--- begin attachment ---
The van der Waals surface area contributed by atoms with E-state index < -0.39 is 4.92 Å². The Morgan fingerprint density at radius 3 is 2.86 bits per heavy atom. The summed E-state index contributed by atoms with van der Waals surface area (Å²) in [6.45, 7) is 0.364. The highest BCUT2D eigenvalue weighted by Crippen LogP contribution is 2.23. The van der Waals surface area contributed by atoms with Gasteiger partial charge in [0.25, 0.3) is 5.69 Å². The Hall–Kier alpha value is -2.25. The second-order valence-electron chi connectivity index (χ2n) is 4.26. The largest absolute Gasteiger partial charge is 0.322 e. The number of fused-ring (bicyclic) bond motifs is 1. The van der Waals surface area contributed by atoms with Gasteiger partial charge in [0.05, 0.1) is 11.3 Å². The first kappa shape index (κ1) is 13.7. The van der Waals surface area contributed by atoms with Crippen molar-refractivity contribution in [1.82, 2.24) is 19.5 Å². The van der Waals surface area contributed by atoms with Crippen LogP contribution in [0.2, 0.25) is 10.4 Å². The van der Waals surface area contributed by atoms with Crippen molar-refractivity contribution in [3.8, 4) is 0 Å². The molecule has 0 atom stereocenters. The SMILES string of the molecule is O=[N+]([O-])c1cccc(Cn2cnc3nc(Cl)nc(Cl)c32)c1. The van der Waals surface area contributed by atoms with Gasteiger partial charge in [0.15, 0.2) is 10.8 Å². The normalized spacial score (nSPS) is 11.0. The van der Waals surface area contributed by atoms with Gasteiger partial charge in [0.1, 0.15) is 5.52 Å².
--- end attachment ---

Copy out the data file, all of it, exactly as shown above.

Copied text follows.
The van der Waals surface area contributed by atoms with E-state index < -0.39 is 4.92 Å². The Morgan fingerprint density at radius 3 is 2.86 bits per heavy atom. The summed E-state index contributed by atoms with van der Waals surface area (Å²) in [6.45, 7) is 0.364. The highest BCUT2D eigenvalue weighted by Crippen LogP contribution is 2.23. The van der Waals surface area contributed by atoms with Gasteiger partial charge in [0.25, 0.3) is 5.69 Å². The Hall–Kier alpha value is -2.25. The second-order valence-electron chi connectivity index (χ2n) is 4.26. The largest absolute Gasteiger partial charge is 0.322 e. The number of fused-ring (bicyclic) bond motifs is 1. The van der Waals surface area contributed by atoms with Gasteiger partial charge in [0.05, 0.1) is 11.3 Å². The first kappa shape index (κ1) is 13.7. The van der Waals surface area contributed by atoms with Crippen molar-refractivity contribution in [1.82, 2.24) is 19.5 Å². The van der Waals surface area contributed by atoms with Crippen LogP contribution in [0.2, 0.25) is 10.4 Å². The van der Waals surface area contributed by atoms with Crippen molar-refractivity contribution in [3.8, 4) is 0 Å². The molecule has 0 atom stereocenters. The SMILES string of the molecule is O=[N+]([O-])c1cccc(Cn2cnc3nc(Cl)nc(Cl)c32)c1. The van der Waals surface area contributed by atoms with Gasteiger partial charge in [0.15, 0.2) is 10.8 Å². The normalized spacial score (nSPS) is 11.0. The van der Waals surface area contributed by atoms with Gasteiger partial charge in [0.1, 0.15) is 5.52 Å².